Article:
The Project's significant adverse effects cannot be justified in the circumstances

Reference Number

Thank you, for inviting comments on the potential conditions under the Canadian Environmental Assessment Act, 2012. As a qualified individual, I agree with Venton and Tuytel’s conclusion from paragraph 360 “The Project’s (significant adverse environmental) effects cannot be justified in the circumstances. Significant adverse effects on federally protected endangered species cannot be justified under CEAA 2012.”


Part of the reasoning for supporting the conclusion reached by Venton and Tuytel rests on information they included in their submission below.


Paragraph 272 of the David Suzuki Foundation, Raincoast Conservation Foundation and Georgia Straight Alliance Submission. “DFO’s recent comments echo the Panel’s finding that “an objective of net overall decrease in underwater noise by commercial vessel traffic” is necessary. Drs. Scott and Val Veirs agree. Consistent with DFO’s Imminent Threat Assessment, which the Panel addressed, the Southern Residents’ survival and recovery are already jeopardized by current conditions, including the current state of Chinook salmon and existing levels of ship source noise and disturbance in critical habitat. The Southern Residents cannot tolerate increased threats; they require an improvement over status quo conditions if they are to recover from their current endangered status or even to survive over the long term. As confirmed by the Veirs’ Report, any additional impacts on prey availability or additional noise or disturbance will exacerbate the existing untenable conditions in the Salish Sea and will therefore be a significant adverse effect.”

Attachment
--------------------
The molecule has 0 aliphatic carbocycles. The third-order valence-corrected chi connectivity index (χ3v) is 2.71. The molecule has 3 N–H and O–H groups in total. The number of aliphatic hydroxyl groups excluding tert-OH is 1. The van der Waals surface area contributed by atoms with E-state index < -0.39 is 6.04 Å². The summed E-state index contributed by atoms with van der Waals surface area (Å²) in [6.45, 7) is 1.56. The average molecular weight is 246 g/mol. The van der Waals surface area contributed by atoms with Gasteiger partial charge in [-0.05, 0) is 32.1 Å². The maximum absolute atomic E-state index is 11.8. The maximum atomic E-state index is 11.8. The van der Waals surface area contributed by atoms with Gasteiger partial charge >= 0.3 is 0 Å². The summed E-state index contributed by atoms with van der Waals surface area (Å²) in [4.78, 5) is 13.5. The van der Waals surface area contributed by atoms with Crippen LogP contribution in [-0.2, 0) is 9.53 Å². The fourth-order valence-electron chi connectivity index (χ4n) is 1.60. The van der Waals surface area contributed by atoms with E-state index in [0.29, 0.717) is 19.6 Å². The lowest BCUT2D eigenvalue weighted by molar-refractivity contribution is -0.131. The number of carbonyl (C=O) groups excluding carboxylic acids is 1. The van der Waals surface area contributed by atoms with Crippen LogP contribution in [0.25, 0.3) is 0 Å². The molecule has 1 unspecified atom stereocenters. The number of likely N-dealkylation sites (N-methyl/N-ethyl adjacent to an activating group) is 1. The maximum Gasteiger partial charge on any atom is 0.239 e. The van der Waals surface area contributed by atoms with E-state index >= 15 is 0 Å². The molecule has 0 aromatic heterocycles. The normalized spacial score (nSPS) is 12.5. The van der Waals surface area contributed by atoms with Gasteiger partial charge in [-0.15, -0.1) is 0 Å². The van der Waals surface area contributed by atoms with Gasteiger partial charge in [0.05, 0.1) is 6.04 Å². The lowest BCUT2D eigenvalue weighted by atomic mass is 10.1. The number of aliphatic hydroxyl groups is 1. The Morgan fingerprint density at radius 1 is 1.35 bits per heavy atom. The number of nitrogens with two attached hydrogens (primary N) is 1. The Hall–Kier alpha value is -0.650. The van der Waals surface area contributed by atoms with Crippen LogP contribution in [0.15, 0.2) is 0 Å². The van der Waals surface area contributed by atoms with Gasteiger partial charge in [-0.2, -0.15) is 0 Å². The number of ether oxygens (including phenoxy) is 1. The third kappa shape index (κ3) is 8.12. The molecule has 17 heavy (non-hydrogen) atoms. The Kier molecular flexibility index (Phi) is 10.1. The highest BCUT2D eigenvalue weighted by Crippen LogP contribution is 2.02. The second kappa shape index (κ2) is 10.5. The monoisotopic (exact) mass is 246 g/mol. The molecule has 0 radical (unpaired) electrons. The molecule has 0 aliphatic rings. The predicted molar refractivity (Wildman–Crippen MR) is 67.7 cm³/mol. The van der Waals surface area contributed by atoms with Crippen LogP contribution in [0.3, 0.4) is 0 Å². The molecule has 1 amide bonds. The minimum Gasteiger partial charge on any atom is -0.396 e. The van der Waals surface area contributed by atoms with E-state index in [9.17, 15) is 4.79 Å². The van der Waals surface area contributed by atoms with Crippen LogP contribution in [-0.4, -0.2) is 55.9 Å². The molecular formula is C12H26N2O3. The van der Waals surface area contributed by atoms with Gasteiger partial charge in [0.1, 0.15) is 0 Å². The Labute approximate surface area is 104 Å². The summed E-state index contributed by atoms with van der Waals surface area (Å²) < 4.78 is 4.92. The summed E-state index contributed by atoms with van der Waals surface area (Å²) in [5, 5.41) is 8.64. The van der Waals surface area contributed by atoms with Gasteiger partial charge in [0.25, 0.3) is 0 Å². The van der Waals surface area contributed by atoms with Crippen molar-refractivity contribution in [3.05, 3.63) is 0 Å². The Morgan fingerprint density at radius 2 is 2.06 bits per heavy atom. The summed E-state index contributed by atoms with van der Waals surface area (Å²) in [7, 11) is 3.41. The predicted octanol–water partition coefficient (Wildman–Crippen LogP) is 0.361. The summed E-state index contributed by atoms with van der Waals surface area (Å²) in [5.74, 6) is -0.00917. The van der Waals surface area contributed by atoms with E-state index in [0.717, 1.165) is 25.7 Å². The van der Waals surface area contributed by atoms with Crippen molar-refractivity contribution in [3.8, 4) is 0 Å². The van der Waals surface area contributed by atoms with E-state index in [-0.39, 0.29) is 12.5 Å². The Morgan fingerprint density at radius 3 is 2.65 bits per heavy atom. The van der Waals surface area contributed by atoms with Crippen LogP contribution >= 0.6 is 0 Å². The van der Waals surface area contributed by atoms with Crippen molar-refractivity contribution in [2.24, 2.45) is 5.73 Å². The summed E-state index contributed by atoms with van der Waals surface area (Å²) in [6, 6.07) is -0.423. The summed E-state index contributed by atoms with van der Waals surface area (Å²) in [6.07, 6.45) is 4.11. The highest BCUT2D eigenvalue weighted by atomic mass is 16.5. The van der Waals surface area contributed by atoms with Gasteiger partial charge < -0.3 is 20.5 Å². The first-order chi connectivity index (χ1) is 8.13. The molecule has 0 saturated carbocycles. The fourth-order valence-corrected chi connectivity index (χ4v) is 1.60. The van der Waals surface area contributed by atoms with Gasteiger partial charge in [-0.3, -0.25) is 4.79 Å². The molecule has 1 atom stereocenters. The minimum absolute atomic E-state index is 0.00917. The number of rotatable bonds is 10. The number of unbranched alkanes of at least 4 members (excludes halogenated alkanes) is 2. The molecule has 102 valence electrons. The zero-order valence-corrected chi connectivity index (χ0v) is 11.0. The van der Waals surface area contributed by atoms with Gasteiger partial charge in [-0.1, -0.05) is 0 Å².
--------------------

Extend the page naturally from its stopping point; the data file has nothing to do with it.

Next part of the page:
Furthermore, peer reviewed papers from the proponent’s ECHO Program strongly suggest that the Project will reduce the ability of SRKW to survive in the Salish Sea. The mitigations examined in the July, 2021 report by Burnham, Vagle, O’neill and Trounce suggest noise may be reduced by various measures yet, there is no information in support of the adequacy of mitigations to protect RSKW from extirpation. In addition, in the 2017, report by Lacy, Williams, Ashe, et al., the main threat to the survival of SRKW is tha lack of food. Noise disturbance ranks less severe than food scarcity. In 2010, Hanson, Baird, Ford et al., found SRKW predated on Chinook Salmon returning to the Fraser River almost exclusively. Since the damage to estuaries in the region is a very serious habitat disturbance the RBT2 application should have done a better job at protecting and restoring Chinook Salmon.

Finally, if the Proponent was more serious about maximizing protection of environmental attributes, they would eliminate coal exports. That would reduce traffic some 60%.

Submitted by
Ian Peace
Public Notice
Public Notice - Public Comments Invited on Additional Information and Potential Conditions
Date Submitted
2022-03-16 - 2:56 AM
Date modified: